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Anti-Poaching and Wildlife Law Enforcement in Africa: What Works, Where, and Why?

Anti-Poaching and Wildlife Law Enforcement in Africa: What Works, Where, and Why?
by Ryan Thompson last modified Apr 07, 2017 03:37 PM
Contributors: Frankfurt Zoological Society, German Agency for International Cooperation, Conservation Development Center.

This report is a systematic review of effective wildlife law enforcement practices across Africa in light of the current poaching crisis.

Author(s): Frankfurt Zoological Society, German Agency for International Cooperation, Conservation Development Center.

Publication Date: 2014

Download File from Portal: Frankfurt Zoological Society - Anti-Poaching and Wildlife Law Enforcement in Africa.pdf — PDF document, 2,753 kB (2,819,283 bytes)

Key Points in Document:

  • This report is a systematic review of effective wildlife law enforcement practices across Africa in light of the current poaching crisis. This report documents “the full spectrum of approaches that effective wildlife law enforcement requires and provides insight into approaches that have worked and could be adapted to other circumstances.”
  • This report is intended to help direct future law enforcement activities and to improve communication and knowledge management across sectors and countries. Information from this report was gathered from a review of grey and peer-reviewed literature, an online survey of experts and practitioners to solicit qualitative and quantitative input, and stakeholder consultations and site visits.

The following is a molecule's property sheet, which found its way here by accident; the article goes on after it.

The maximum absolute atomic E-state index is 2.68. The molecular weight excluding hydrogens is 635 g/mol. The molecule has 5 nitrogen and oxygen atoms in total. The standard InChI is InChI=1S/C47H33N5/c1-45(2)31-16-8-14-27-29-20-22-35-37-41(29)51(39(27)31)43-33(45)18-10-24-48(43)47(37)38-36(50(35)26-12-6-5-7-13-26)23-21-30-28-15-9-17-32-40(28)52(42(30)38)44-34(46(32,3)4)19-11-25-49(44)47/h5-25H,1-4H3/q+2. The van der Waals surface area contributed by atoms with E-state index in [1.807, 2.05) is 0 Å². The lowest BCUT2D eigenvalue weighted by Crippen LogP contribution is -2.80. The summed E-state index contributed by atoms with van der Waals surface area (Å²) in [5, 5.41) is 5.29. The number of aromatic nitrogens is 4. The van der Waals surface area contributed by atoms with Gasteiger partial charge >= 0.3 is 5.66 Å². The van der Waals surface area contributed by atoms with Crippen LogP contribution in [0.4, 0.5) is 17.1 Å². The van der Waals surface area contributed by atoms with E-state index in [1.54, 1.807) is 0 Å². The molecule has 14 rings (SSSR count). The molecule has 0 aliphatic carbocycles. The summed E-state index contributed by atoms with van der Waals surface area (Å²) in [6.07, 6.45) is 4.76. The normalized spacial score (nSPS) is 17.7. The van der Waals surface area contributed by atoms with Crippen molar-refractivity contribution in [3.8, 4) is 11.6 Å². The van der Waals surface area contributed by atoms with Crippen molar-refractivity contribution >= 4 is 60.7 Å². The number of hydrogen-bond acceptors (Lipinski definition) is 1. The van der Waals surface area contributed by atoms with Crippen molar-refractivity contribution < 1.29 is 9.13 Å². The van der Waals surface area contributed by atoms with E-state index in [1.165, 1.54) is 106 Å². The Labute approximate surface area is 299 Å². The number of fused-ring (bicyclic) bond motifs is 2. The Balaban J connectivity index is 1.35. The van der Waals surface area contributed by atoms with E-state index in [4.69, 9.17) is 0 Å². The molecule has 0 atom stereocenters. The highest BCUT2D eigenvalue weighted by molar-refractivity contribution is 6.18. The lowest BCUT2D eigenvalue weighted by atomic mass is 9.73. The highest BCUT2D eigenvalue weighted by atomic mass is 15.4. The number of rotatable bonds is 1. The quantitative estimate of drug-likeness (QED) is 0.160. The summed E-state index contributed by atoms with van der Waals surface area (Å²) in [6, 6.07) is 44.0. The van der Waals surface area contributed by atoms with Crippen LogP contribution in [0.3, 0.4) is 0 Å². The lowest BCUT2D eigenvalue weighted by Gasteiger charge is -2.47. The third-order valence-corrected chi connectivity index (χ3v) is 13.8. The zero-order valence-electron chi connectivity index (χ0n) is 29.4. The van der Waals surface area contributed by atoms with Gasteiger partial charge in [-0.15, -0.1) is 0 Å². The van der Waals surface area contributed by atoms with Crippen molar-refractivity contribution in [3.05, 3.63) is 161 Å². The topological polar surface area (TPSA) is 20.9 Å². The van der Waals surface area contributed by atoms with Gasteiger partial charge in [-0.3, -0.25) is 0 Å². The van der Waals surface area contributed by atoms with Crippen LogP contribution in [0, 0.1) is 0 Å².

• The report is organized around three interrelated pillars of the wildlife law enforcement chain: law enforcement patrols, law enforcement management, and investigations and intelligence operations.
  • A large volume of nuanced findings are contained in the report, including information on:

-       effective leadership

-       support and incentivization of patrol staff

-       collection and management of data

-       management systems

-       crime scene management

-       intelligence gathering

  • The authors generally found that “there are no stand-alone, simple, or universal solutions to addressing wildlife crime… successful wildlife law enforcement depends on sustained and well-targeted actions across a number of fronts.”

 

Citation: Frankfurt Zoological Society, German Agency for International Cooperation, Conservation Development Center. Anti-Poaching and Wildlife Law Enforcement in Africa: What Works, Where, and Why? (Draft Report). 2014.

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Date Created: Friday, April 3, 2015 7:18 PM

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